Teens Will Now Be Allowed to Accompany Their Parents Through TSA PreCheck

As if you needed another reason to sign up

PreCheck for all
PreCheck for all

As the busy summer travel season draws ever closer, the TSA has announced plans to expand on PreCheck access.

Now, teens — aged 13 to 17 — on the same reservation as their PreCheck-wielding parent or guardians are allowed to accompany them through security screening, so long as the PreCheck designation is shown on the teen’s boarding pass, per a new report from CNN. (Children 12 and under have always been allowed to pass through PreCheck lines with their older counterparts.)

It’s a move that TSA Administrator David Pekoske assures travelers the agency is, arguably for the first time since before the pandemic, prepared for: “From TSA’s perspective we are ready. We have more staff on hand this year than we had last year, which is a good thing because we have more passengers this year than we had last year,” Pekoske said Monday.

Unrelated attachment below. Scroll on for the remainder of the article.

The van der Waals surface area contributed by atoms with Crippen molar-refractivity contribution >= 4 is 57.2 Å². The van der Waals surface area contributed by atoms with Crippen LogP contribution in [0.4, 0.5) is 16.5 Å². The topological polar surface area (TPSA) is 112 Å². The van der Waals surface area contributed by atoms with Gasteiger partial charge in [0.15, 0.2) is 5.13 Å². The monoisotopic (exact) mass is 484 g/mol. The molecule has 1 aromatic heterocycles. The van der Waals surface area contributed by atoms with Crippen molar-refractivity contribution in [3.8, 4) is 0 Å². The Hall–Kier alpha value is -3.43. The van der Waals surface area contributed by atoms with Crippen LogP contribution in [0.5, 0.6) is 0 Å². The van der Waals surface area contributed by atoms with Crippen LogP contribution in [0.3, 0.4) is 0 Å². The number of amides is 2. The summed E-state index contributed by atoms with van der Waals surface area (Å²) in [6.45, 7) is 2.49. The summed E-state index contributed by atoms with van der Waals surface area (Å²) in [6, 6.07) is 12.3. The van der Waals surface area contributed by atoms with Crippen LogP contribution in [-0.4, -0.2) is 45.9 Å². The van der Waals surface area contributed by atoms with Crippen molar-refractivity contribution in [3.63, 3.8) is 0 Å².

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That can probably be credited, at least in part, to the 30% pay bump uniformed officers will be receiving as of July 1. After years of staffing-related issues, Pekoske has said that there are as many as 1,000 officers that have even volunteered to travel to airports where higher passenger volumes are expected. Subsequently, he anticipates standard wait times of 30 minutes or less on average in regular screening lines and 10 minutes or less in TSA PreCheck lines.

For the uninitiated, TSA PreCheck is A) a thing you should acquire, immediately, and B) an expedited screening program that allows low-risk travelers to pass through checkpoints at light speed. Available at 200 airports across the country, it’s offered through the government and costs $85 for five years (although some credit cards waive the fee as a member benefit). As of this past March, thirty-two million travelers were benefiting from TSA PreCheck expedited screening.

For parents and guardians of young children, it’s a smarter investment than ever as they’ll now be covered under the cost of one membership until they turn 18. And if that’s not incentive enough, I’ll leave you with this: This past Sunday was the busiest day of TSA screening since the start of the pandemic, with 2.67 million people screened. It’s only May.


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